For my part, I've found that I do best when I take full advantage of what Mother Nature offers, bu tucking and coasting on descents, and saving energy for climbs. On roller coaster hills, I'll often begin the extra effort phase as I near the bottom of the hill, to hit the climb at maximum possible speed, then try to maintain momentum through the climb as far as possible.
BTW- when I spoke of hitting the bottoms of hills at max speed, I was referring to roller coaster terrain, where there was a down then up situation. But I know from experience that many cyclists let hills psych them out, and slow down considerably when they see a climb ahead. If time is important, this is highly counterproductive, but can be a hard habit to break.
You may not keep the gig long if the hammering fast to get there fatigues you so much
they notice your job performance suffers .
they are not paying you for your athletic prowess getting there ..
doing that on the way home is your own Business ..
so I say early to rise , leave yourself flat tire time on the way in..
Race-Train on the long way home.
We're all different, with some having good short time power, and others having better mid time power. I have two routes for a climb on my way home daily. One involves a wall, the other a long grade. The distances are the same, but I find that charging the wall consistently knocks time off the trip, even though I'm slow for a while at the top. The fact is that I don't handle the power+ needed for long grades as well. OTOH, I don't know if I'd get the same results if the steep hill was longer than my sprint range, and I needed to gear down and lose time on it, or for that matter if the grade was longer and shallower.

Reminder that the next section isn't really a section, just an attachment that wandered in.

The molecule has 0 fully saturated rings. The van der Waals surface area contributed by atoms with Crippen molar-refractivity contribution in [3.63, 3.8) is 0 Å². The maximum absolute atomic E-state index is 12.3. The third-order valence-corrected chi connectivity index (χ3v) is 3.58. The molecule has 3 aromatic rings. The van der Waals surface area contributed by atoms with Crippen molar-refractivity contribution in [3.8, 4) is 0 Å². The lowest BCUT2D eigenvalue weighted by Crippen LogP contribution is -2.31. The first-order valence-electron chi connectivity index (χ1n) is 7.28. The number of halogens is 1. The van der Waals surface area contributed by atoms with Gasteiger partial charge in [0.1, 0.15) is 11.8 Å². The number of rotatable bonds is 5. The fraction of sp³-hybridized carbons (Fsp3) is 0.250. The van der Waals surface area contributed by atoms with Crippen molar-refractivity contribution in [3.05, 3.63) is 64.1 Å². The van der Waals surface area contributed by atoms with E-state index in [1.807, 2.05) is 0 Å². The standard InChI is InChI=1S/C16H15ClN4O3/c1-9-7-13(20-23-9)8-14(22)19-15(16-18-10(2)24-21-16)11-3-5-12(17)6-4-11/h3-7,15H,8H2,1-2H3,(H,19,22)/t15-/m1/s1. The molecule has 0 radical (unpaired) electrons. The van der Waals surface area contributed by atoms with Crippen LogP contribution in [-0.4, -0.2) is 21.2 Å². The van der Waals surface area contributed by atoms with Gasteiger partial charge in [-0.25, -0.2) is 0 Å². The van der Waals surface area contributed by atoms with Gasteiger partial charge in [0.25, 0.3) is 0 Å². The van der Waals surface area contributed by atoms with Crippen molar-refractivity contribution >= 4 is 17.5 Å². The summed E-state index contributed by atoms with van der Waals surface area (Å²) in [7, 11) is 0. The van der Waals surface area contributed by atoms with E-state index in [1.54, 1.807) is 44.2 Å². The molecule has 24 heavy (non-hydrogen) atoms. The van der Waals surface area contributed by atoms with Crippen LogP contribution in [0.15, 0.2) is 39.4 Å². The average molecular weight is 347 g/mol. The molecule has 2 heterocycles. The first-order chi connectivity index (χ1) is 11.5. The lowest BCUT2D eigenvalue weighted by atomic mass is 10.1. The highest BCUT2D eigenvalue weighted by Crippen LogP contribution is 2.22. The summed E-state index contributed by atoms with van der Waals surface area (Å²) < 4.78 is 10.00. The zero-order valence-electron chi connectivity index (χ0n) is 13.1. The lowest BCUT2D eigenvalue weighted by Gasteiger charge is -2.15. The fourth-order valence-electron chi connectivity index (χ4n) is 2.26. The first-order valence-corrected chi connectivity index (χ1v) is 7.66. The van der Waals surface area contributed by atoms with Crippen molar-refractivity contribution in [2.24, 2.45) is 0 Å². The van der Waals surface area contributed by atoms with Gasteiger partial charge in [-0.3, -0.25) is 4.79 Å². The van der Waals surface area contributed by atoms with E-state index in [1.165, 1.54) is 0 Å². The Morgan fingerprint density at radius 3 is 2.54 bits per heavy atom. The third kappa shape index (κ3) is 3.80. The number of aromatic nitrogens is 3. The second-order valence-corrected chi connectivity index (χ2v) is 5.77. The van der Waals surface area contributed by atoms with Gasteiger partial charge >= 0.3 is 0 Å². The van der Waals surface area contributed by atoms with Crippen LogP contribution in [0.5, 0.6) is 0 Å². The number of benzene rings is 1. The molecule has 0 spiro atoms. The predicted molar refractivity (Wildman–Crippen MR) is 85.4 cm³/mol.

So it's not only about physics but about physiology too.
For the OP - Another thing to consider is that I think most of us, including you, are probably already, instinctively, pushing a little harder on uphills, and coasting a bit on downhills. So if you then decide you want to speed up even more, should you compound that uphill effort, or are you already getting that benefit, and should you seek extra speed where you've been slacking, namely the downhills?
Okay, I did my own math and I think the consensus is correct, you get more benefit from speeding up your ascents (if you aren't already working harder on that part of your ride).
Here's how it makes sense to me. Let's say I have 5 segments of 15 minutes each, with constant effort:
I cruise on the flats at 20 kph for 5 km,
I go down a gentle slope at 28kph for 7 km,
I go up a gentle slope at 12 kph for 3 km and then
I ride level but into a headwind at 16 kph for 4 km.
Each segment takes 15 minutes.
I decide I want to shave 3 minutes off my total by doing one of the segments in 12 minutes. It doesn't matter which segment it is, to complete it in 12 minutes, I have to go 25% faster for those 12 minutes.
The uphill section is the one that will take the least effort to increase my speed by 25%, because it has the least increase in air resistance.